Wednesday, July 6, 2011

Valley greets, but doesn’t meet, heavy hitters

Allen & Co. attendees come to Sun Valley for annual retreat, possible business deals

Express Staff Writer

New York City Mayor Michael Bloomberg exits the conference area during the 2010 Allen & Co. event in Sun Valley. Photo by Mountain Express

Telltale signs of the much-discussed but always secretive Allen & Co. conference create tantalizing images of business deals taking place in Sun Valley.

The New York-based investment bank hosts the retreat at the resort after the Fourth of July, bringing media, technology and entertainment leaders together for private discussions and potentially huge business deals.

Though some decisions that come out of the meetings can have major impacts in the business world—and prompt speculation about who is talking with whom about what—secrecy is a key component of the event.

Previous attendees have included software tycoon Bill Gates, investment guru Warren Buffett, media mogul Rupert Murdoch, television icon Oprah Winfrey and Facebook chief Mark Zuckerberg. The guest list and agenda, however, are never revealed to the public or the media.

But efforts to keep it totally under wraps are impossible. Locals and visitors are tipped off to guests' arrival as corporate and private jets descend upon Friedman Memorial Airport in Hailey. Guests expected—but not confirmed—to attend this year include Walt Disney Co. president and CEO Bob Iger, Comcast CFO Michael Angelakis, CBS Corp. president and CEO Leslie Moonves, Viacom president and CEO Philippe Dauman, and Sony Corp. chairman and CEO Howard Stringer.

And, as this marks the 29th annual Allen & Co. retreat in Sun Valley, residents are used to the undercurrent of activity.

Reticence is the rule, among participants, organizers and officials.

"Like all our guests, they're very important to us," said Jack Sibbach, Sun Valley Resort spokesman.

He declined further comment.

Sun Valley Mayor Wayne Willich said the city doesn't focus on individual names but welcomes the group as a whole.

"We're delighted with the idea that they can hold their meetings anywhere and they keep coming to our area," he said.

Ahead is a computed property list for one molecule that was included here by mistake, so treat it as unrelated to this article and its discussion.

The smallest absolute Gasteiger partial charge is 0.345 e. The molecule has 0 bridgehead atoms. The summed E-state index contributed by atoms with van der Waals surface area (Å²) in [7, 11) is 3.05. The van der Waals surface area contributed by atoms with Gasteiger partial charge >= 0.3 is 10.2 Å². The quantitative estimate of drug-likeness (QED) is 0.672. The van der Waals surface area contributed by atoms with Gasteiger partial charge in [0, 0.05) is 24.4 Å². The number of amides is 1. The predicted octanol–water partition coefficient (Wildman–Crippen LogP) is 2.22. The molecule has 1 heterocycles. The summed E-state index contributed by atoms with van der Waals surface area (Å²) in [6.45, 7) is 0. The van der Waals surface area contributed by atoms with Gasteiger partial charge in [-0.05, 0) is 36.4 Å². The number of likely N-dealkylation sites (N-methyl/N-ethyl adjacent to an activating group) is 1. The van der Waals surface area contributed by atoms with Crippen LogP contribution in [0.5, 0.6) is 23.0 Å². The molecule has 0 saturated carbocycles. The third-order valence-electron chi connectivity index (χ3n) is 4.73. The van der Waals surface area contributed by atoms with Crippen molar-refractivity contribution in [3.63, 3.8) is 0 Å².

Willich said the city provides assistance when needed but allows the group to meet undisturbed. The respect for privacy afforded attendees is likely a central reason they keep coming back, he added.

"The approach is, hold your meetings, enjoy the area and we're not going to bother you," Willich said. "We're just not those kind of people."

Although the economic impact on the valley is difficult to estimate, Willich said the retreat provides a boost to business.

"It's hard to say," he said. "The month of July is a big month anyway. But it's obvious, if you look at the people around, the number of people going in and out of meetings and staying in the area, especially Sun Valley, it's a big deal to us.

"Maybe that's why we want to make sure we treat everybody right, so we don't mess that up."

Ketchum Mayor Randy Hall said that while the event provides a boost to the area, Allen himself has made a considerable impact.

"Mr. Allen is a blessing to this community," Hall said. "His conference is an institution that puts [a lot] of money into locals' pockets, and having his conference here provides international exposure that money can't buy."

Hall noted that Allen donated $100,000 in seed money that helped build Ketchum Wi-Fi, which provides free wireless connectivity in downtown Ketchum.

Greg Randolph, general manager of the Sun Valley Chamber of Commerce, said the event is good for attendees as well as for the community.

"Allen & Co. draws a lot of national and international attention to the Sun Valley area and certainly shines a light on the interesting mix of seclusion, amazing outdoor environment and level of intellect in the community," he said.

In return, he said, "We provide a unique retreat where some of the world's most influential thinkers network."

The conference will likely be in full swing on Thursday and last through the weekend.

Rebecca Meany:

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